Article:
In The Invitation to the Gondola, Symonds, lost in reverie, evokes Venice as a ‘city seen in dreams’. His fervent invitation is proclaimed in the opening stanza:
Come forth; for night is falling
The moon hangs round and red
On the verge of the violet waters,
Fronting the daylight dead.
Symonds’ penumbrous imagery is used skilfully to evoke a highly charged atmosphere, in which expectancy and amatory desire coalesce. The poem’s rhyming scheme adds to the feeling of forward movement, reaching an almost ecstatic pitch on the final lines:
Come forth; for night is calling,
Sea, city and sky are aglow!
In setting this poem, the six stanzas provided me with an obvious ternary structure, where, in the outer sections, the rapid semi-quavers of the piano accompaniment conjure up the anticipatory nature of the poem. By contrast, the mood of the middle two stanzas changes to one of tranquillity as ‘Bells call to bells from the islands’. Here the harmonic language is enriched, and the introduction of a rocking figure provides just a hint of ‘a breeze from the sea’. The vocal line is much more intimate and reflective, as if in a dream-like state.
Love’s Voice was the first song in this cycle to be written. It was commissioned by my good friend Andrew Milner in 1993, which was by coincidence was also the centenary year of Symonds’ death. The poem is a paean to love in which Symonds re-works the Tennysonian message, ‘Tis better to have loved and lost/Than never to have loved at all’.
Throughout the poem Symonds’ subtle use of alliteration, as revealed in the line ‘Here where with silvery silent sound/ The smooth oars fall’, evokes a strong intimation of the poem’s ‘hidden music’. This is mirrored musically in the piano’s delicately undulating accompanimental figure, capturing before it the shimmering light as it dances upon the water. This gives way to a more anguished section – a vocal out pouring that tries to express something of the despair felt by one who realises that their love is unrequited. In the intentionally understated climax of the fifth stanza the sheer intensity of the dénouement is starkly conveyed in the lines:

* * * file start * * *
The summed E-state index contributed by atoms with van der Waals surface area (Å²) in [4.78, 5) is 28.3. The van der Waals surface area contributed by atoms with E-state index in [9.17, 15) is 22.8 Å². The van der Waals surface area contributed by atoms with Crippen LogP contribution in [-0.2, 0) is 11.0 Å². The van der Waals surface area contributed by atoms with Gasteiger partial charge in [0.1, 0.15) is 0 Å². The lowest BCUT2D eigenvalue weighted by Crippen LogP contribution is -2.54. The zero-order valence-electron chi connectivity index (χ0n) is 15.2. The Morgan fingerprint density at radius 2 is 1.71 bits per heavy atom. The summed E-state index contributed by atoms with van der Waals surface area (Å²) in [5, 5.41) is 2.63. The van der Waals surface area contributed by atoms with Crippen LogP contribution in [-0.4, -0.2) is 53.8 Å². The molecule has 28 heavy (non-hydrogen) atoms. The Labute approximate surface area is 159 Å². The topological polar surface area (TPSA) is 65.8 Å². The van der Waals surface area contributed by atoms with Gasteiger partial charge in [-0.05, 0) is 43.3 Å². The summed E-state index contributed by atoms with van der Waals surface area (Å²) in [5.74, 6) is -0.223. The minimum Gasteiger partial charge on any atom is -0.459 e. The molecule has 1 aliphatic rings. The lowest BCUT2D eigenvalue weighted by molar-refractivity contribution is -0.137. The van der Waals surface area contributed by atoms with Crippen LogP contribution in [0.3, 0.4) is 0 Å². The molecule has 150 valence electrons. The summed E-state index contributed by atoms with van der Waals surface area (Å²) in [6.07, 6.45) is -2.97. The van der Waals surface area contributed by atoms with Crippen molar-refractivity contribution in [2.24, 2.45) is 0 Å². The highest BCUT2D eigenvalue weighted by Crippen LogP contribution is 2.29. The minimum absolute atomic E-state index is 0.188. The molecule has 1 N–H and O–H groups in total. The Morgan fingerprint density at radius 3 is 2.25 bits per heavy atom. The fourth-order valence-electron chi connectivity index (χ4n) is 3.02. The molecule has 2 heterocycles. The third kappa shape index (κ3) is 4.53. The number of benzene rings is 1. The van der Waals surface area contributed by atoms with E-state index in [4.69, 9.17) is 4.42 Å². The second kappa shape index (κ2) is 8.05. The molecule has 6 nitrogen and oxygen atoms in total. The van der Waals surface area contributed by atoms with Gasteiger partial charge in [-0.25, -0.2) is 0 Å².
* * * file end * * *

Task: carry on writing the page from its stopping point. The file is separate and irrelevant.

I dare not dream thereof; the sting
Of those dead eyes
Is too acute and close a thing
For one who dies.
After a restatement of the song’s opening musical idea, the return of the principal melodic idea leads us into the final verse, and to a declaration of Symonds’ own truth:
Twas better thus toward death to glide
Soul-full of bliss
Than with long life unsatisfied
Life’s crown to miss.
My own ‘chosen identification’ with Symonds has in a very profound way enriched and inspired my creative life. I hope that by setting his poetry to music, I have been able to add yet another layer of meaning to some of those unfathomable mysteries that Symonds was seeking to reveal.
The song cycle received its first performance on 18th March 1995 at Clifton Hill House, Bristol, by the tenor, Kevin McLean-Mair, and the pianist Graham Lloyd. Clifton Hill House was formerly the home of the Symonds’ family, but it is now Bristol University’s premier Halls of Residence. Its present warden Mrs Annie Burnside has been the inspiration behind a massive programme of restoration and refurbishment of its principal buildings, and the above performance was organised as part of the formal celebrations that marked the opening of a new Gothic Library. Before the concert, I was asked to say a few words about my new song cycle and about the poet who inspired it. I remember commenting, that although a little more than a century separated us from his world, it was his special qualities as a human being that stood out as an example of greatness.
His unfailing devotion to the truth, and his fight against hypocrisy and prejudice has, I believe, a particular resonance for our society as it searches for its own meaning.
I would like to end this short introduction by quoting Symonds’ own words. Such inspirational words seek to convey something of life’s mystery and illuminate those noble aspirations that have sustained and united all like-minded individuals through all ages.
“Experience of life, often extremely bitter, at times unexpectedly blissful, has taught me that there is nothing extraordinarily great in the greatest of achievements, nothing mean in the meanest of occupations – briefly that human life is not to be estimated by what men perform, but by what they are.”